This ANZAC Day, many of us will stand in our driveways to pay our respects. Sharing the stories and their location online is another way we can all help keep their memory alive.
“I think it’s up to us to pay tribute now by unearthing and sharing these stories before we lose the last connection to folklore we have,” said Mark.
Simon added, “There are many great public sources of information online, and we’ve put a guide at Exploria.me to help post and share their stories. You would be amazed at what you can find with some searching. Even while I was researching North Curl Curl I found a shocking story about a whaling mission from off this very beach! And what my kids love is that these stories all link back to a physical location, otherwise it would be near impossible to get their attention.”
This monument was erected at Dee Why Head in memory of soldiers killed in the Great War and who were previously known to have visited the beach. It was put there by Mr C.G. Martin, who designed and made the marble tablet, assisted by Mr Robertson (known as Unk), and several other surfers of Curl. The monument, built of concrete, stands on a large rock base above sea level, overlooking the spot where these boys used to spend their weekends. The cement for the monument was carried from Manly, round the beach, by Mr. C.G. Martin and others, two or three miles, that being the only means of getting it to the site. The monument can be seen from the open sea by passing ships, as it stands out boldly on the cliff. The work was done by purely amateur labour and was all voluntary.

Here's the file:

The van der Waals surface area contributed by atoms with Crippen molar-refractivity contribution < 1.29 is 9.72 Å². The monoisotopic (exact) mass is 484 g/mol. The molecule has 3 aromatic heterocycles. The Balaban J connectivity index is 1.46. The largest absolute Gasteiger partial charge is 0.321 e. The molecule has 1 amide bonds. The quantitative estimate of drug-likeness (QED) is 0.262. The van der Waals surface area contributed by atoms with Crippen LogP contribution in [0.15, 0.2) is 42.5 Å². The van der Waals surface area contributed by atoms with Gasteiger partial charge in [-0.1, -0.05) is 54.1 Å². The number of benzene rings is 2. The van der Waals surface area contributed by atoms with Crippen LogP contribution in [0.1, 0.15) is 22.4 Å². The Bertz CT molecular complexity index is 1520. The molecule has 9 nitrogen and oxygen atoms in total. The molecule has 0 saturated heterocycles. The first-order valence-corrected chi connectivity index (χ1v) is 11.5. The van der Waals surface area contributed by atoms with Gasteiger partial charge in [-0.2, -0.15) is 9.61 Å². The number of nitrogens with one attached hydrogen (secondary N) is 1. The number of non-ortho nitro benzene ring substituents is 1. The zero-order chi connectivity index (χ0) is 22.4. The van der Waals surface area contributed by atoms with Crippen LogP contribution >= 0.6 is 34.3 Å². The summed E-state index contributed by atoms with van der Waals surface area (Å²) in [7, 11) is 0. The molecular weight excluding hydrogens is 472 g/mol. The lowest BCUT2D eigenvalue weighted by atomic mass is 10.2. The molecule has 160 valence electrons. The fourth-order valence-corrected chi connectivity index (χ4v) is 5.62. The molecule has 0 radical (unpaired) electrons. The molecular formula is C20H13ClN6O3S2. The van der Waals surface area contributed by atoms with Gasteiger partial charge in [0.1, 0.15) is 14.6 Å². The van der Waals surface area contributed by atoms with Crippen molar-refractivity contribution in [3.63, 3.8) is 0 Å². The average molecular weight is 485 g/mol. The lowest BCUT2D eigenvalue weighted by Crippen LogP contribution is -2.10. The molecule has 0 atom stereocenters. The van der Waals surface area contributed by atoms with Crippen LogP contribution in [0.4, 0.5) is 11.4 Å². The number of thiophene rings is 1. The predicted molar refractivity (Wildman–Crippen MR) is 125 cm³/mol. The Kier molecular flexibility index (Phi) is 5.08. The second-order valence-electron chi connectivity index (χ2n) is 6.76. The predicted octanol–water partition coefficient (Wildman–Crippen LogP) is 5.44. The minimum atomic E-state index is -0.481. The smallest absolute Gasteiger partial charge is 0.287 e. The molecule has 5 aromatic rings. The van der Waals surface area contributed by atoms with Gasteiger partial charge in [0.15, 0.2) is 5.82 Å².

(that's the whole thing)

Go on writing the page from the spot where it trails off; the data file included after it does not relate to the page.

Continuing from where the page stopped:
~an edited transcript from Sun (Sydney), 12 May 1918.
For more information about this project, please email Mark Murray at Exploria [email protected]
Exploria is a true short story platform that brings tales connected to a location to life, encouraging communities to collect and post local stories for others to discover. The companion app can search for text and audio stories across towns and cities, play through a phone and be shared with friends. Available on Apple App Store and Google Play Store.